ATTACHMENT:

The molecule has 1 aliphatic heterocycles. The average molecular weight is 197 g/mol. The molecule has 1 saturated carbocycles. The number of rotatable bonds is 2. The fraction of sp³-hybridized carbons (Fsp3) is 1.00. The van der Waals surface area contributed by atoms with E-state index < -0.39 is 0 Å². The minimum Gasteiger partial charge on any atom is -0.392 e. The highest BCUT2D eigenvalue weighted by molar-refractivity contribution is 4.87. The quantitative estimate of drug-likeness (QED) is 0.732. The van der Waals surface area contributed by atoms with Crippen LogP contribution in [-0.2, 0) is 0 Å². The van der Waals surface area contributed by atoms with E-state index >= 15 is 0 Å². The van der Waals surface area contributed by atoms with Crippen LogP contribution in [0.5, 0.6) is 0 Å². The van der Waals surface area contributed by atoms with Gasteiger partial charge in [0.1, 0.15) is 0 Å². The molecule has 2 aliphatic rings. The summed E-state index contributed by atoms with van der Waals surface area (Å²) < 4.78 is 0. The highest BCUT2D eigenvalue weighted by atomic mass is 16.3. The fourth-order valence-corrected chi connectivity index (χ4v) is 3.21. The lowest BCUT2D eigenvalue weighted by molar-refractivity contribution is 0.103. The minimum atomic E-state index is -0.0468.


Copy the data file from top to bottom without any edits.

The molecule has 1 aliphatic heterocycles. The average molecular weight is 197 g/mol. The molecule has 1 saturated carbocycles. The number of rotatable bonds is 2. The fraction of sp³-hybridized carbons (Fsp3) is 1.00. The van der Waals surface area contributed by atoms with E-state index < -0.39 is 0 Å². The minimum Gasteiger partial charge on any atom is -0.392 e. The highest BCUT2D eigenvalue weighted by molar-refractivity contribution is 4.87. The quantitative estimate of drug-likeness (QED) is 0.732. The van der Waals surface area contributed by atoms with Crippen LogP contribution in [-0.2, 0) is 0 Å². The van der Waals surface area contributed by atoms with E-state index >= 15 is 0 Å². The van der Waals surface area contributed by atoms with Crippen LogP contribution in [0.5, 0.6) is 0 Å². The van der Waals surface area contributed by atoms with Gasteiger partial charge in [0.1, 0.15) is 0 Å². The molecule has 2 aliphatic rings. The summed E-state index contributed by atoms with van der Waals surface area (Å²) < 4.78 is 0. The highest BCUT2D eigenvalue weighted by atomic mass is 16.3. The fourth-order valence-corrected chi connectivity index (χ4v) is 3.21. The lowest BCUT2D eigenvalue weighted by molar-refractivity contribution is 0.103. The minimum atomic E-state index is -0.0468.